Scarves: The Perfect Accessory

I love scarves! This single accessory can totally transform an outfit, add warmth on a cold morning, and highlight the versatility of stitches and patterns available to crocheters. And with the stunning variety of scarf designs and styles available, I may need another dresser just for my scarves.

I am especially fond of lace scarves. Beautiful swaths of lace showcase the exquisiteness of crochet stitches. Lace also works up quickly and is an economical use of that luxury skein of yarn.

A great lace scarf option is motifs. In her new book, Kristin Omdahl explores new methods of joining motifs as you go that are even more economical. I love the delicate motifs of the Snowflake Scarf, and I would love to work the delicate blossoms of the Blissful Flowers Shawl as a scarf. Seamless Crochet is full of beautiful motif-based projects, each of which could easily be worked as a scarf or shawl. Try them in striking colors to brighten your winter outfits and add some fun to your spring wardrobe.

Scarves are wonderfully warm (whether crocheted in a lace pattern or bulky stitch), and this is an advantage I am especially thankful for in the middle of winter and in early spring. A swath of crocheted draped around your neck provides an ideal way to help your body conserve its heat. Bulky scarves such as the Rapunzel Scarf, worked in superwash merino, work up quickly and pair beautifully with a jacket or sweater. I have been known to wear a scarf around the house on a chilly evening.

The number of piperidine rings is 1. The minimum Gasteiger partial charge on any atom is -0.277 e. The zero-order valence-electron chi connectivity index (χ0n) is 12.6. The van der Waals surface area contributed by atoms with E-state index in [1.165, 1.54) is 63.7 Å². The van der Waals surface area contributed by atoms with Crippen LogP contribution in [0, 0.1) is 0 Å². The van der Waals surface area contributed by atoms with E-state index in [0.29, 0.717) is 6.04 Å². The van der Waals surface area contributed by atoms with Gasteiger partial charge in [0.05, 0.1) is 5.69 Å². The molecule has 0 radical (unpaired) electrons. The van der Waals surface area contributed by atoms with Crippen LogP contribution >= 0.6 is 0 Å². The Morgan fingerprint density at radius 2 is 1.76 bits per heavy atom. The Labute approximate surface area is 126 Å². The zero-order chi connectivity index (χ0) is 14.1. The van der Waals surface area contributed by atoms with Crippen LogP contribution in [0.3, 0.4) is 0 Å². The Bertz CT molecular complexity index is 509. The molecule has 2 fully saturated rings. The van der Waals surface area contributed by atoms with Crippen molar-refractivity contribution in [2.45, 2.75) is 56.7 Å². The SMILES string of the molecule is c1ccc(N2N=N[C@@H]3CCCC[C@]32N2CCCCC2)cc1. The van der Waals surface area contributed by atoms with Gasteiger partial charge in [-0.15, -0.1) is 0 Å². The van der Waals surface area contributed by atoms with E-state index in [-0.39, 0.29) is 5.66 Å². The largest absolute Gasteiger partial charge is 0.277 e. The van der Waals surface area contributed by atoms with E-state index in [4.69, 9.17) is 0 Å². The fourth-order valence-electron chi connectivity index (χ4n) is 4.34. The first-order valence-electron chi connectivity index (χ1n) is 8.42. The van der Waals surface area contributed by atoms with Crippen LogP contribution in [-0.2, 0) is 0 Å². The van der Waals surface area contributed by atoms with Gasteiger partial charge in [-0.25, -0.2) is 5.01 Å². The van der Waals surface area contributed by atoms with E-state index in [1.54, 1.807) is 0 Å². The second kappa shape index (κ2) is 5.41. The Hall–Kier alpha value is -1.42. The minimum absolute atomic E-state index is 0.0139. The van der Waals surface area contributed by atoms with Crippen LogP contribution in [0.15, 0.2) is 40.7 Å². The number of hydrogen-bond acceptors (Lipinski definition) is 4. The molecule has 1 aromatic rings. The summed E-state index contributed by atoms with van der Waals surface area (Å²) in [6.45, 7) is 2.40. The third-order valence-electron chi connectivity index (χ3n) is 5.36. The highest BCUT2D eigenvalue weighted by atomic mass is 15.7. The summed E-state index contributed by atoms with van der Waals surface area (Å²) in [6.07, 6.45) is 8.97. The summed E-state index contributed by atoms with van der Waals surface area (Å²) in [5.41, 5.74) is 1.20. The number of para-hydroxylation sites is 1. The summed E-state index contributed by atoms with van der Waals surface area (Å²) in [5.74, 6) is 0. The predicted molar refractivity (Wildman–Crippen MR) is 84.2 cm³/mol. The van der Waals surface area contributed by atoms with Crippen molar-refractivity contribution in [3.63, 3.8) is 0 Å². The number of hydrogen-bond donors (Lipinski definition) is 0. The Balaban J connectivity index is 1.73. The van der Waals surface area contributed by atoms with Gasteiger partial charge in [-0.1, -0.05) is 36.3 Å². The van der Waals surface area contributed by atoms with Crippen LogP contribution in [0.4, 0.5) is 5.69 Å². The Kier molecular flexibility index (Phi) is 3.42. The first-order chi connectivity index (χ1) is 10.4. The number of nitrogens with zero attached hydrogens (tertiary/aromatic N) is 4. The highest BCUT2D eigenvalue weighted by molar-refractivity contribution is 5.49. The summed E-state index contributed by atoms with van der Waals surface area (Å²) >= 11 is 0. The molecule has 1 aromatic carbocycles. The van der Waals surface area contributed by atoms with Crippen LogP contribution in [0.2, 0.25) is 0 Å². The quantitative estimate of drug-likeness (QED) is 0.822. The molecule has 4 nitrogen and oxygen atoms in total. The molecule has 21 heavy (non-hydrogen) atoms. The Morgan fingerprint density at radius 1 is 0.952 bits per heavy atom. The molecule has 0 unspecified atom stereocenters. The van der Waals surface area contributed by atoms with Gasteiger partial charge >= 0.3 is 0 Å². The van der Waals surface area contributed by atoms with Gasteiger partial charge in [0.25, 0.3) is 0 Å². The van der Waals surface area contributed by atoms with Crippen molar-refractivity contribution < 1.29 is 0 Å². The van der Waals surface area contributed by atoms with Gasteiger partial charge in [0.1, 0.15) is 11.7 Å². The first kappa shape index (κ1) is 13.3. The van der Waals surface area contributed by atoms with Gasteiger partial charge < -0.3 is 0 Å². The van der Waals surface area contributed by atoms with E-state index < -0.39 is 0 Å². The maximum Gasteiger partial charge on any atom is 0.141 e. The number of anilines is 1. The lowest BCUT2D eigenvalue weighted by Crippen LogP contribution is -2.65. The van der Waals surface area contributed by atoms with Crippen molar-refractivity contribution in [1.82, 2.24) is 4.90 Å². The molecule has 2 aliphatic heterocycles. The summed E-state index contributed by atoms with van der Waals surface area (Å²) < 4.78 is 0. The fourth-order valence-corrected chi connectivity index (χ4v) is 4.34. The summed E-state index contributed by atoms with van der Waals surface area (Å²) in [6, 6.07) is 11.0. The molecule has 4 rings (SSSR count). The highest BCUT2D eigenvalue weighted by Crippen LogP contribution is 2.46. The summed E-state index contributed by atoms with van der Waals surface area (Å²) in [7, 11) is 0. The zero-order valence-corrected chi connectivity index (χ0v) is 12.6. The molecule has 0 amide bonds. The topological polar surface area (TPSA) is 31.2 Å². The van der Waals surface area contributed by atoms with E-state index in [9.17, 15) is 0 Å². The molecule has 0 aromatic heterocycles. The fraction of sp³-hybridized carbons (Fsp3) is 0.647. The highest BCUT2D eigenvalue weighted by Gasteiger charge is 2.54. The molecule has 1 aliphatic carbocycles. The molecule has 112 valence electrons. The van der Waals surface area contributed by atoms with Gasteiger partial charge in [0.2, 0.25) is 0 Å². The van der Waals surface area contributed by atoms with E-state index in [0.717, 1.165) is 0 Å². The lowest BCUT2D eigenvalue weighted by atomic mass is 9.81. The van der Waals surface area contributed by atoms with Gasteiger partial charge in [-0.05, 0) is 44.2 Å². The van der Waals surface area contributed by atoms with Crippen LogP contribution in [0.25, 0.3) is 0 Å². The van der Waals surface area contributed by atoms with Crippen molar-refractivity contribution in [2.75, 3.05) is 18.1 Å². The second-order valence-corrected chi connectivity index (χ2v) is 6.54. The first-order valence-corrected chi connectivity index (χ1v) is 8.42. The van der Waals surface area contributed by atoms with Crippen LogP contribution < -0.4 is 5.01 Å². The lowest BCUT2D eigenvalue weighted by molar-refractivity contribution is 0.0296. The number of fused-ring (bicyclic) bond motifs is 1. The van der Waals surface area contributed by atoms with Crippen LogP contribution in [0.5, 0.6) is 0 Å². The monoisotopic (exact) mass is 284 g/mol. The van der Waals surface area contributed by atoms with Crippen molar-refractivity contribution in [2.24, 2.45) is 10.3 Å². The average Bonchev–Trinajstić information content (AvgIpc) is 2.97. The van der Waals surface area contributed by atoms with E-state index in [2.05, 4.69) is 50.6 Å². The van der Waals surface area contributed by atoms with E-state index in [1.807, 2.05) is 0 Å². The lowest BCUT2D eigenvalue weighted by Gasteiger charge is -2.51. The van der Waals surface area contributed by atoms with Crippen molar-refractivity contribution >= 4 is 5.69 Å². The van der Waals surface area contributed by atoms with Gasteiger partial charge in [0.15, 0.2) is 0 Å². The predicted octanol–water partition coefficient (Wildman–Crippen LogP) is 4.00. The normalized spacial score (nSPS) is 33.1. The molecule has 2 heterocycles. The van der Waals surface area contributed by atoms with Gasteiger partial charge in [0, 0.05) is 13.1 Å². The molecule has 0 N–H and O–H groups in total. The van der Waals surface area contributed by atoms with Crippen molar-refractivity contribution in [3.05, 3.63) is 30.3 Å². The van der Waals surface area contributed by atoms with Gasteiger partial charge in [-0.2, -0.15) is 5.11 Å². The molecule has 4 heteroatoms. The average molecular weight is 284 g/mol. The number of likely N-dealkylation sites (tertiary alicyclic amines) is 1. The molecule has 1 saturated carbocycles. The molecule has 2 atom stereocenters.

With yarn in a brilliant blue, a cheery red, or your color of choice, worked in a bulky textured stitch or a delicate lace, a scarf is the perfect eye-catching accessory. For the perfect lace motif scarf, order Kristin Omdahl's Seamless Crochet today and whip up a closet full of beautiful lace scarves to accent your wardrobe.

Best wishes,

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Toni Rexroat

About Toni Rexroat

Toni Rexroat is the Online Editor of Crochet Me. Outfitted with several crochet hooks and surrounded by bins of yarn, she has been the assistant editor for Interweave Crochet magazine as well as PieceWork, Interweave Crochet’s sister magazine. She was born and raised in a little town in Wyoming where she was exposed to wool and other fibers at an early age, and began crocheting in her early teens. Enjoying a wide variety of fibery hobbies from crochet and knitting to sewing, she is determined to learn to spin so she can crochet with her own yarn.

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